That lyin' Paul Ryan
After the GOP Convention, it’s hard to tell truth from political rhetoric
By Barry Gordon 09/03/2012
As a professor who has taught courses in politics and the media, I have seen and commented on the ridiculous distortions that occur during every political campaign from both parties. Of course, the preferred word these days is “spin,” a far more innocuous way of describing political rhetoric that, shall we say, “stretches” the truth. I thought I had seen it all. And then there was Tampa.
The Republican Convention of 2012, more than any I have seen in over a half-century of convention viewing, was virtually founded on lies about Barack Obama and his policies. Not interpretations, not exaggerations, just good old-fashioned fact-checkable lies.
The premise of one entire evening was built on a lie — the idea that Obama really ever meant, in his infamous “you didn’t build that” speech, that entrepreneurs could not take credit for their own hard work and ingenuity. Anyone with half a brain who listened to the entire speech knew that “that” referred back to his description of the American system of roads and bridges and now the Internet. To turn a possibly inartful juxtaposition of words into a major theme of a political convention, not to mention a boon to the Republican swag industry, is either incredibly silly or frighteningly deceptive.
Then there’s the ongoing lie about Obama’s executive order to “gut” work requirements for welfare reform. The irony is that the only gutting that could happen would be under the governors, many of them Republicans, who asked for greater flexibility. Furthermore, the order states unequivocally that its purpose is to “allow states to test alternative and innovative strategies, policies, and procedures that are designed to improve employment outcomes for needy families.” Does that sound like a “gutting” of work requirements?
And, of course, there was Paul Ryan’s opus, a speech that FOX News reporter Sally Kohn labeled “an apparent attempt to set the world record for the greatest number of blatant lies and misrepresentations slipped into a single political speech.” I don’t know if it will win the award for most lies but it certainly has to take the prize for sheer chutzpah. You’ve got to give credit to a guy who can blame Obama for the closing of a plant that closed before he took office, for not supporting the debt commission Ryan himself voted against, for making cuts to Medicare overpayments to providers that he himself proposed in his budget, and for creating the debt ceiling crisis singlehandedly, ignoring the months of Republican obstructionism that certainly added to Wall Street’s nervousness. All of these lies were carefully dissected on FOX News’s own Web site. If anyone deserves a medal, Sally Kohn should get one for bravery.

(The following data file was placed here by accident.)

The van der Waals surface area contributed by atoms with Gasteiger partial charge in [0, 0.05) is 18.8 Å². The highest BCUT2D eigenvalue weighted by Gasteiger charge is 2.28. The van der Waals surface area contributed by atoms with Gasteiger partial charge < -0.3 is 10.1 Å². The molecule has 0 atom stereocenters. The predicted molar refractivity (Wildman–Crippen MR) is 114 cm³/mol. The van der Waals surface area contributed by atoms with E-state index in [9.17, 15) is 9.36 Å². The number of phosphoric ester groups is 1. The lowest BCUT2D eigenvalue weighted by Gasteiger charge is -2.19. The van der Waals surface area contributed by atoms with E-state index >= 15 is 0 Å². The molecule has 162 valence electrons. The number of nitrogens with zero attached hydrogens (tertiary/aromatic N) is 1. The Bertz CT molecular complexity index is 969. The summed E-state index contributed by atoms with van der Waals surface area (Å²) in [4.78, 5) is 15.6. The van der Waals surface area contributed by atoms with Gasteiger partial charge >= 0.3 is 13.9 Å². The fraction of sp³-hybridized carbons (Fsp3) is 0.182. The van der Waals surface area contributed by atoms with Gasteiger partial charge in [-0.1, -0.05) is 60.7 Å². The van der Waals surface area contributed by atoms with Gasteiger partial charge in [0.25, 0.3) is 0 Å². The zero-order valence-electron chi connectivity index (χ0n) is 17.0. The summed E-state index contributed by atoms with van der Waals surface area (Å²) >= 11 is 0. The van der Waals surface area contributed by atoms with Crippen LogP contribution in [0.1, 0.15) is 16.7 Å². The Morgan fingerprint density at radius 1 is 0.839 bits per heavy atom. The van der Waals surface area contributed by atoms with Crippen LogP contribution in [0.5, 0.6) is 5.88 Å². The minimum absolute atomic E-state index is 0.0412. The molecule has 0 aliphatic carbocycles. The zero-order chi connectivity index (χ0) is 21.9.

Beyond that, there were far more subtle lies, both implicit and explicit, on display. One was the underlying theme that, but for Obama, we would somehow be living in a land as picturesque as that painted by Norman Rockwell in the first half of the 20th century. Romney referred to “the new business opening downtown” or the worker who used to have a job paying $22.50 an hour who now was working two jobs at $9 an hour to make ends meet, with the word “now” presumably referring to anything post-January 2009. The truth is a bit more complicated.
The $22.50 an hour job probably disappeared years ago as the result of corporate downsizing or off-shoring. The new business opening downtown is most likely not a mom-and-pop stationery store but a Staples franchise. The fading away of well-paying jobs didn’t just happen three years ago — more like 30. And if we’ve destroyed most of our manufacturing base, replaced good jobs with lower-paying service sector jobs, and replaced full-time job security with part-time and temp work, that’s much less due to Obama’s brief time on the watch and is far more attributable to the bottom-line, short-term thinking of people anxious to make a quick profit who force companies to pile up debt, often leading to layoffs of hundreds of workers just to maintain the interest payments and provide big dividend checks to investors. People like … Mitt Romney.
Perhaps the biggest lie of all was the contention, made by both Romney and Ryan, that they really wanted President Obama to succeed, that they were willing partners just waiting for him to reach a hand of genuine friendship across the aisle. Not quite. According to Robert Draper’s “Do Not Ask What Good We Do,” a meeting of 15 Republican stalwarts, including Newt Gingrich, Frank Luntz and (wait for it) Paul Ryan, came up with a three-point plan over dinner on the night of the inauguration. Their plan was to discredit Treasury Secretary nominee Tim Geithner, offer “united and unyielding opposition” to every economic policy initiative coming from the White House and begin its assault on congressional Democrats with a barrage of attack ads. As California Republican Congressman Kevin McCarthy put it, “We’ve got to challenge them on every single bill and challenge them on every single campaign.”
So much for wanting Obama to succeed.
It may be that no one knows how to tell or even recognize the truth anymore. But I hope not. The Democrats this week have a chance to show America and the world that political rhetoric doesn’t have to be as empty as Clint Eastwood’s chair.
Barry Gordon is an adjunct professor at Cal State LA.